A Creative Gesture

Throughout the year, elaborate paper sculptures have been left anonymously at literary venues and libraries across Edinburgh, Scotland. These intricate handmade pieces are lovely gestures that showcase support for cultural institutions in a creative way. Having worked in the nonprofit arts field for the past decade, I have witnessed some pretty unique ways that people in varying financial situations have contributed to arts and cultural organizations. Since the economic downturn, I have noticed people getting more creative with their means of giving. Some people volunteer their time, some utilize their resources and relationships to help out, some designate $10 from each paycheck to donate to their favorite nonprofit organization, and others create pieces of art for fundraising auctions. The list goes on and on, and every little bit helps - whether it's donating your money or sharing your artistic skills with your community.

Even though this particular example doesn't impact me on a local level, it had a positive impact on me and triggered a smile (from ear to ear). I also must admit...the new media nerd in me thinks the inclusion of Twitter handles in the artist's notes is pretty darn cool [to read the notes, go to the original post here]. This anonymous artist knows that social networking = free marketing = press coverage = people like me, millions of miles away, reading this inspiring story = more coverage = more social networking. Which generates interest from all over the world and raises awareness about these literary institutions - which in theory, brings new donors, supporters, and volunteers.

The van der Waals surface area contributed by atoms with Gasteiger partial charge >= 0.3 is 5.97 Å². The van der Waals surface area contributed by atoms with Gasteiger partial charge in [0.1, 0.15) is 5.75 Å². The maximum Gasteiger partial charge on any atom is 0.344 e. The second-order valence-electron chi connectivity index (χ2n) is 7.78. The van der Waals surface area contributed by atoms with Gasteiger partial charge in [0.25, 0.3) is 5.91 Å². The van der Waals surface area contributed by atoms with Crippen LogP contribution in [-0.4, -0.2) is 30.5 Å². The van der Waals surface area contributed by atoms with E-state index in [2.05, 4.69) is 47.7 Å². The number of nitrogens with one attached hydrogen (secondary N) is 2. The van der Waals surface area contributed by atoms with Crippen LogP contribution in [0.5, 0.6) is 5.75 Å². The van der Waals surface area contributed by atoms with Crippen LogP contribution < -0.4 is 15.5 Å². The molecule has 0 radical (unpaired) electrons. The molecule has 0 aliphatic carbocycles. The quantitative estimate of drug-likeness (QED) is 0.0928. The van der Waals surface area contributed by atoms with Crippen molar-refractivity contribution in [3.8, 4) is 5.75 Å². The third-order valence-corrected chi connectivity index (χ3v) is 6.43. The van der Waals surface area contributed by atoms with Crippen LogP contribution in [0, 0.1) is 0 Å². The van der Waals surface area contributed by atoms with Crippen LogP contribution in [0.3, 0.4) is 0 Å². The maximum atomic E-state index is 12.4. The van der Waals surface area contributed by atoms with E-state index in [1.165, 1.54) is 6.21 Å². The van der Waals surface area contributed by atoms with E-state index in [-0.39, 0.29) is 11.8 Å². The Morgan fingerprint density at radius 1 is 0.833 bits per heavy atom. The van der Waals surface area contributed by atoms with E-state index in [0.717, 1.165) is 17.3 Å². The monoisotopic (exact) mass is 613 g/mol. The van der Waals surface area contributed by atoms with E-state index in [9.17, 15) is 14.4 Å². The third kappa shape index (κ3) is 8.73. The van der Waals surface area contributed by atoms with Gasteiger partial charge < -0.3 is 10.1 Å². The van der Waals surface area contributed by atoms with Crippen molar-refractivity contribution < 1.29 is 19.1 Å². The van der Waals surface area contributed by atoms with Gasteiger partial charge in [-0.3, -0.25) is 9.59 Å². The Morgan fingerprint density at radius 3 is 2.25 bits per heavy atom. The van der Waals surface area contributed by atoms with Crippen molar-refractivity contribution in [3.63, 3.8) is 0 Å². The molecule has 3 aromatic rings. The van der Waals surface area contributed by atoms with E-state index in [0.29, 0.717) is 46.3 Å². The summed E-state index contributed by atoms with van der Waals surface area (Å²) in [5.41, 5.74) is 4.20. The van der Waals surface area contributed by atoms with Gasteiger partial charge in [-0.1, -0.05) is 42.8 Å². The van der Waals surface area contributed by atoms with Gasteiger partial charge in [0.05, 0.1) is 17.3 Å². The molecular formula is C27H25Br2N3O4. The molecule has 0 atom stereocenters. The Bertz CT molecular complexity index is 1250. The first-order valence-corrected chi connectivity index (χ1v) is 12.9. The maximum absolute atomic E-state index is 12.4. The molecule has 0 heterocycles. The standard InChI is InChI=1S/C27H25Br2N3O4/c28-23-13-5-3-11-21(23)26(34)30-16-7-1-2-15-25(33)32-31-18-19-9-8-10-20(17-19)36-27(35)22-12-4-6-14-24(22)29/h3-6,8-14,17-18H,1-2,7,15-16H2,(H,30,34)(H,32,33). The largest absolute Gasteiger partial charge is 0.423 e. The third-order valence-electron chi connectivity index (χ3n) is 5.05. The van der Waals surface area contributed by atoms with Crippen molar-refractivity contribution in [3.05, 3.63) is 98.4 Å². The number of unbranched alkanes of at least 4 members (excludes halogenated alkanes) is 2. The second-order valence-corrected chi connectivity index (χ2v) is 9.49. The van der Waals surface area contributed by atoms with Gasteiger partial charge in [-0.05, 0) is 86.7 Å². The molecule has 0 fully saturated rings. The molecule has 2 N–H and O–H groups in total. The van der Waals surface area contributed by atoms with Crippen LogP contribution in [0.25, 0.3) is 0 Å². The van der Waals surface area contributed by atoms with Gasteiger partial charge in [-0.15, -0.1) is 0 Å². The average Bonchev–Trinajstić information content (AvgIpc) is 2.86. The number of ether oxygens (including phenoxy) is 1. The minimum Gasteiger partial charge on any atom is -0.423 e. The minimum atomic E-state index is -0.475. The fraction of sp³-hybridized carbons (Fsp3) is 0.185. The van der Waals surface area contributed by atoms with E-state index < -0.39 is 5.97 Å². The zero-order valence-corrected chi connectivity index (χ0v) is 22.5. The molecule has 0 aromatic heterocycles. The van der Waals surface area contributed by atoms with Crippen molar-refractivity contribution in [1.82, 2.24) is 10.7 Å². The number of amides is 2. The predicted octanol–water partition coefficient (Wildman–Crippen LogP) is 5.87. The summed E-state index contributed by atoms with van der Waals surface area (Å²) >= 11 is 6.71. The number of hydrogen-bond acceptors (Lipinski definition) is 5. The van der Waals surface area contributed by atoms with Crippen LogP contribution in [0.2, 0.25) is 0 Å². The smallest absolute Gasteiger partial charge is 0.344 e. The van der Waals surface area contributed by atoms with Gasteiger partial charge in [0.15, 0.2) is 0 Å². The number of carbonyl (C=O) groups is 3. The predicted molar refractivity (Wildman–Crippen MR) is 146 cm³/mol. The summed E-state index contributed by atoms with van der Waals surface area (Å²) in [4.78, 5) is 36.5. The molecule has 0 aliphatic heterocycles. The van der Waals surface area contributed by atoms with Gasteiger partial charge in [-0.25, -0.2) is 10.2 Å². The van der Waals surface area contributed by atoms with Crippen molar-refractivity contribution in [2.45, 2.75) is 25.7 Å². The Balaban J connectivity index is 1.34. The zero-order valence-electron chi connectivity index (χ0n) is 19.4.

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Found at the Scottish Poetry Library in March:

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Found at the National Library of Scotland in June:

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Found at Filmhouse Cinema Edinburgh in June:

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Found at the Scottish Storytelling Centre in July:

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Found at the Edinburgh International Book Festival in August:

Read the full story (as well as the notes left with each sculpture) and see more photos here.

Alexandra Grecco

I first took notice of Alexandra Grecco while browsing a friend's "favorites" on Etsy a while back, but for some reason never really stopped to look at her lovely creations until today. The Brooklyn-based designer is an FIT graduate and former Ballet dancer, which appears to inspire elements of her designs. Some pieces have a vaudeville quality while others are simply feminine and enchanting. You'll find everything from flirty silk crepe dresses to delicate flowered headbands in her Etsy store.

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>> Her Etsy shop here.

>> Her Blog here.

Reupholster Project!

Six years ago, I acquired a ratty old stool covered in white vinyl from a friend who randomly picked it up at an Express store that was going out of business. I loved the square shape and height of the stool, so my intention from day one was to reupholster it...but life happens and I let it slip my mind. Besides, the cats are OBSESSED with this thing for some reason so one of them has basically been parked on it since I've had it. Because of this "wear" on the stool, the vinyl started cracking and peeling back, revealing some kind of mold growing underneath it (ewwww!). So, it obviously became a priority to fix that baby up! Matt and I happened to be visiting his family in Wilmington, so his lovely and extraordinarily crafty mom (Mimi) and I decided we were up for a reupholstering project. Let me also say that neither of us have a clue how to "correctly" reupholster, so this is by no means a "how to" post. We just went with what seemed like would work...and it did!